Research in the ALLears lab broadly examines how listeners perceive the speech signal and understand spoken words. In particular, we're interested in the perceptual mechanisms that support spoken word understanding under less than ideal listening conditions (e.g., degraded signals of speech) and how principles of learning can support adaptation to novel speech signals. The overall research theme of the lab includes an understanding of the plasticity mechanisms that support speech perception in typical perceivers (e.g., listeners with normal speech, language, or hearing) and atypical perceivers (e.g., listeners with impairments in speech, language, or hearing).


Current research areas of interest include:

🗣️ Speech Perception: 

Our perception of speech is not a direct translation of the physical properties of the acoustic signal. How do listeners come to perceive the auditory signal of speech as meaningful words and sentences - and use that information to enhance future interactions?


🎧  Perceptual Learning of Speech:

Listeners routinely encounter difficult to understand speech signals (e.g., bad cellphone reception, accented speech, noisy environments) yet often with a bit of experience, we come to comprehend those signals rather quickly. How might structured experiences through auditory training paradigms be designed to maximize benefits for adults learning to comprehend acoustically degraded speech signals?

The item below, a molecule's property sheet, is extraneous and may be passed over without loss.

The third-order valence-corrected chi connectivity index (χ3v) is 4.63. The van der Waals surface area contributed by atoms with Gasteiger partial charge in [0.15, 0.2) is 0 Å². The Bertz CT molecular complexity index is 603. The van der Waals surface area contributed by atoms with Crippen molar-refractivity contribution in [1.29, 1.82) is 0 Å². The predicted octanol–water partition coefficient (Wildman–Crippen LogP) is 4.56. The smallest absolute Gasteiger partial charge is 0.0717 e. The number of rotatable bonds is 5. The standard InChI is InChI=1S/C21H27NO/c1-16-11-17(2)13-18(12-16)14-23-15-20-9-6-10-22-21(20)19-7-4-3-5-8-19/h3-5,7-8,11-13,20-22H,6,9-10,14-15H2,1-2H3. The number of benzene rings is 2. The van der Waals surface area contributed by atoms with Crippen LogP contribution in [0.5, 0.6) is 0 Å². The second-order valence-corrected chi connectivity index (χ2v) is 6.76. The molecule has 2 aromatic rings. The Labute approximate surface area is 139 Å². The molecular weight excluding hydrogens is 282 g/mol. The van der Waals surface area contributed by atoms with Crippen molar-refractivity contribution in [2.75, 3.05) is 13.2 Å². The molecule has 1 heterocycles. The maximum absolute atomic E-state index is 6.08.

🦻 Translational Rehabilitation:

Listeners with hearing loss may use hearing aids or cochlear implants to re-gain some degree of auditory stimulation and/or speech understanding. A current challenge in the rehabilitation literature is accounting for variability in speech comprehension performance observed among individuals who use these devices. How can clinicians optimize the rehabilitation for patients with hearing loss who utilize cochlear implants or hearing aids?




 You can access our latest publications by clicking on the link. Please note this list is intended for personal use (downloading them may violate copyright law in your country).